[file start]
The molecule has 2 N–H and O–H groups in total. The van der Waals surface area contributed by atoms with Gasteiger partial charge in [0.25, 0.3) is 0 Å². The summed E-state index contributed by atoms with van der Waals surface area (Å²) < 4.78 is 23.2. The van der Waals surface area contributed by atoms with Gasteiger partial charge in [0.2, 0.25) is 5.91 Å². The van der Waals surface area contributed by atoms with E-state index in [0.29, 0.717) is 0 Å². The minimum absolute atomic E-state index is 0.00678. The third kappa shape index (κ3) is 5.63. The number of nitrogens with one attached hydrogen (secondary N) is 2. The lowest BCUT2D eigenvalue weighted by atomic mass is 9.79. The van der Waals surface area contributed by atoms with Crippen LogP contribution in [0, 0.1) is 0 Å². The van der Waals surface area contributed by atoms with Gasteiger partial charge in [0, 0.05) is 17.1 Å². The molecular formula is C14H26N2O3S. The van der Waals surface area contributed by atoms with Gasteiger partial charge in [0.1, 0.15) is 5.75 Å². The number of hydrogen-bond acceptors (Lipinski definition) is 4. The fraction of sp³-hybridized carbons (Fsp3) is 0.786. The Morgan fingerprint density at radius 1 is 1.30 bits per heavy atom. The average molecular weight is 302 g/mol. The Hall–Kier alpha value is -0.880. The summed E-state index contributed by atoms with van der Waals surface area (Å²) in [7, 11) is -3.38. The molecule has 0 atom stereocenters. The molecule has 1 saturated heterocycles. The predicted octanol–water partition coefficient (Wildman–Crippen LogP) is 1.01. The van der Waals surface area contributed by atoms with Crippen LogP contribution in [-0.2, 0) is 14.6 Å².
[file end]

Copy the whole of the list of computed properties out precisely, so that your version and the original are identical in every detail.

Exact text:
The molecule has 2 N–H and O–H groups in total. The van der Waals surface area contributed by atoms with Gasteiger partial charge in [0.25, 0.3) is 0 Å². The summed E-state index contributed by atoms with van der Waals surface area (Å²) < 4.78 is 23.2. The van der Waals surface area contributed by atoms with Gasteiger partial charge in [0.2, 0.25) is 5.91 Å². The van der Waals surface area contributed by atoms with E-state index in [0.29, 0.717) is 0 Å². The minimum absolute atomic E-state index is 0.00678. The third kappa shape index (κ3) is 5.63. The number of nitrogens with one attached hydrogen (secondary N) is 2. The lowest BCUT2D eigenvalue weighted by atomic mass is 9.79. The van der Waals surface area contributed by atoms with Crippen LogP contribution in [0, 0.1) is 0 Å². The van der Waals surface area contributed by atoms with Gasteiger partial charge in [0, 0.05) is 17.1 Å². The molecular formula is C14H26N2O3S. The van der Waals surface area contributed by atoms with Gasteiger partial charge in [0.1, 0.15) is 5.75 Å². The number of hydrogen-bond acceptors (Lipinski definition) is 4. The fraction of sp³-hybridized carbons (Fsp3) is 0.786. The Morgan fingerprint density at radius 1 is 1.30 bits per heavy atom. The average molecular weight is 302 g/mol. The Hall–Kier alpha value is -0.880. The summed E-state index contributed by atoms with van der Waals surface area (Å²) in [7, 11) is -3.38. The molecule has 0 atom stereocenters. The molecule has 1 saturated heterocycles. The predicted octanol–water partition coefficient (Wildman–Crippen LogP) is 1.01. The van der Waals surface area contributed by atoms with Crippen LogP contribution in [-0.2, 0) is 14.6 Å².